Fig. 2. Posterior images of an indirect cystogram showing reflux of a large volume into the left kidney.

An advantage is that the renogram provides information on renal function and the presence of renal scars, in addition to being a non-invasive way of detecting reflux.

Investigating urinary tract infection (UTI)

In recent years, there has been a move towards decreasing the number of investigations in children with UTI.5 When faced with a child with UTI, those with a normal urinary tract are investigated far more conservatively than those with abnormalities of the kidneys, ureters or bladder. However, further imaging may be indicated in children with recurrent or atypical UTI.

Milk scans

In children with possible gastro-oesophageal reflux disease, milk scans are an elegant physiological way of investigating the problem. This is a four-part study.

Part one: While sitting on the mother’s lap in front of the camera, the child drinks a small amount of his usual feed with a small amount of tasteless radiopharmaceutical added to it. The transit of activity through the oesophagus is then evaluated.

Parts two and three: Once the child has completed the entire feed, he is placed supine on the camera and an image is recorded to establish whether there was aspiration during swallowing. This is followed immediately by a reflux search conducted for 30 minutes - 1 hour, depending on the institutional protocol. Using this method of investigation, reflux disease can be evaluated according to the frequency, volume, height and duration of refluxes.

Part four: Images are recorded at the end of the reflux study and again 2 hours after the feed as a screening test to assess gastric emptying and to check for aspiration that could have occurred owing to reflux.

Meckel’s scans

Meckel’s diverticuli that contain gastric mucosa lead to repeated gastrointestinal bleeds. These bleeds usually present early in life.6 Tc-99m pertechnetate is taken up by normal gastric mucosa. The patient is injected with pertechnetate and dynamic images are recorded, usually for about an hour. If there is functional gastric mucosa in a Meckel’s diverticulum, uptake is seen in the diverticulum at approximately the same time as the stomach mucosa is visualised. This scan will not detect diverticuli that do not contain functioning gastric mucosa.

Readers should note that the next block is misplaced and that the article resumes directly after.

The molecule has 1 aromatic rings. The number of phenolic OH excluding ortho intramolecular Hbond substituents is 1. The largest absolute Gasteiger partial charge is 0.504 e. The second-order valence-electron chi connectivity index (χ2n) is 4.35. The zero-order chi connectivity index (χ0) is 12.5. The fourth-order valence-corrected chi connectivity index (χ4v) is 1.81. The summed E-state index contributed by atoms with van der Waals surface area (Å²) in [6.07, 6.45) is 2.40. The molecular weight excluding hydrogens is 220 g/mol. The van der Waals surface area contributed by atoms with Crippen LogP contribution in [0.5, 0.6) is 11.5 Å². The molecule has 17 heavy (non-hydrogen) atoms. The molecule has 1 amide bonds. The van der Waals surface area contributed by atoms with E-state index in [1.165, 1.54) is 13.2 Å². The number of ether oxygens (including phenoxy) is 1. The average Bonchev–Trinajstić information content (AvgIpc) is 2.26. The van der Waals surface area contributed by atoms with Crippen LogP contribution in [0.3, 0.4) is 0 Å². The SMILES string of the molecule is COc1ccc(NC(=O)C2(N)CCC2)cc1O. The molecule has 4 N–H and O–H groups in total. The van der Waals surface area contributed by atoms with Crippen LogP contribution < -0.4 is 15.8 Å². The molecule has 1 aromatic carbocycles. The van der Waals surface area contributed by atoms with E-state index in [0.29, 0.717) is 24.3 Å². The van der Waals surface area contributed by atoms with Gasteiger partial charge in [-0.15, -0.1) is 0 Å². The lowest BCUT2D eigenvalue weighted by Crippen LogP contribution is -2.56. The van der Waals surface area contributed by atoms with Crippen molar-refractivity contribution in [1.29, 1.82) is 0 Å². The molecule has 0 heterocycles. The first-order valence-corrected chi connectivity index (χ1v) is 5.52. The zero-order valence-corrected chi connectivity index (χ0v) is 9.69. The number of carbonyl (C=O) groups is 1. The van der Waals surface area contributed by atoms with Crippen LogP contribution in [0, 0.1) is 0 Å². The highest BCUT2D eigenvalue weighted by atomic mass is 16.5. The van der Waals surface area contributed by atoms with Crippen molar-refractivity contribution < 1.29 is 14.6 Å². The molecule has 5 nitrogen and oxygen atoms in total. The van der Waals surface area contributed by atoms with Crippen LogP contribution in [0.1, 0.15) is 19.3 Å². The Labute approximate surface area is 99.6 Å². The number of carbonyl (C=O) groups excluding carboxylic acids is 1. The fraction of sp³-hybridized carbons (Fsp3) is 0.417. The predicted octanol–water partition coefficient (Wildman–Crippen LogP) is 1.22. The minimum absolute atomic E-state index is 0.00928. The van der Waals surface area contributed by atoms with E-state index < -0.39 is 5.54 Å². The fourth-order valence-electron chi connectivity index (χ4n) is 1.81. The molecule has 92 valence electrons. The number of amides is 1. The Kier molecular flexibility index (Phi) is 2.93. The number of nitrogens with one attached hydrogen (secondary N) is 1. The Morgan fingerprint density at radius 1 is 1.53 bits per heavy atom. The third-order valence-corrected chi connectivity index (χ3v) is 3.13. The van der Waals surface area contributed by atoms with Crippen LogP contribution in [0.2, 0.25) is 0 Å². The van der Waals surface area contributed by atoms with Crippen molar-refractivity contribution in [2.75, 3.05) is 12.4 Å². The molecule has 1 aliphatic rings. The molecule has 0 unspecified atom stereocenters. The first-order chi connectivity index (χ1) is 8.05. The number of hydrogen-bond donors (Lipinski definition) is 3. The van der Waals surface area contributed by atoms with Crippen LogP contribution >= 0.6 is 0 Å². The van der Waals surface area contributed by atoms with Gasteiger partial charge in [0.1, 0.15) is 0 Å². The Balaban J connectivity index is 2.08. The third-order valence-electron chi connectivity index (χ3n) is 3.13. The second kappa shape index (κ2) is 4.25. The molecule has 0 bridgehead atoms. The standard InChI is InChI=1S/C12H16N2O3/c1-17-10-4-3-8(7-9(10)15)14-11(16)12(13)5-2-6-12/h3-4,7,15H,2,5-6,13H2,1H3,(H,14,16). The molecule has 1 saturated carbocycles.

Bone scans

In children older than 6 weeks, bone scans are extremely useful in determining the site(s) of osteomyelitis and septic arthritis.

Liver scans

Children with prolonged neonatal hepatitis should be investigated urgently, as the outcome of a Kasai procedure for biliary atresia is poorer in older babies.7 In patients with jaundice, the radiopharmaceutical of choice is Tc-99m mebrofenin. If activity is seen passing from the biliary tree into the gut, biliary atresia can be ruled out. However, the absence of excretion does not confirm the diagnosis of biliary atresia but prompts further, more invasive, investigations.

Fever of unknown origin

The combination of information on areas of increased metabolic activity with anatomical localisation makes F-18 FDG-PET/CT an excellent tool for investigating fever of unknown origin.

Conclusion

This is a very short, selective summary of how nuclear medicine can contribute to the field of child health. Studies specific to more specialised areas, such as oncology of paediatrics, have not been addressed in this article.

Acknowledgement. I would like to thank Professor Mike Mann for critical feedback with regard to this brief overview.

References
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    6. Menezes M, Tareen F, Saeed A, Khan N, Puri P. Symptomatic Meckel’s diverticulum in children: A 16 year review. Pediatr Surg Int 2008;24:575-577. [http://dx.doi.org/10.1007/s00383-007-2094-4]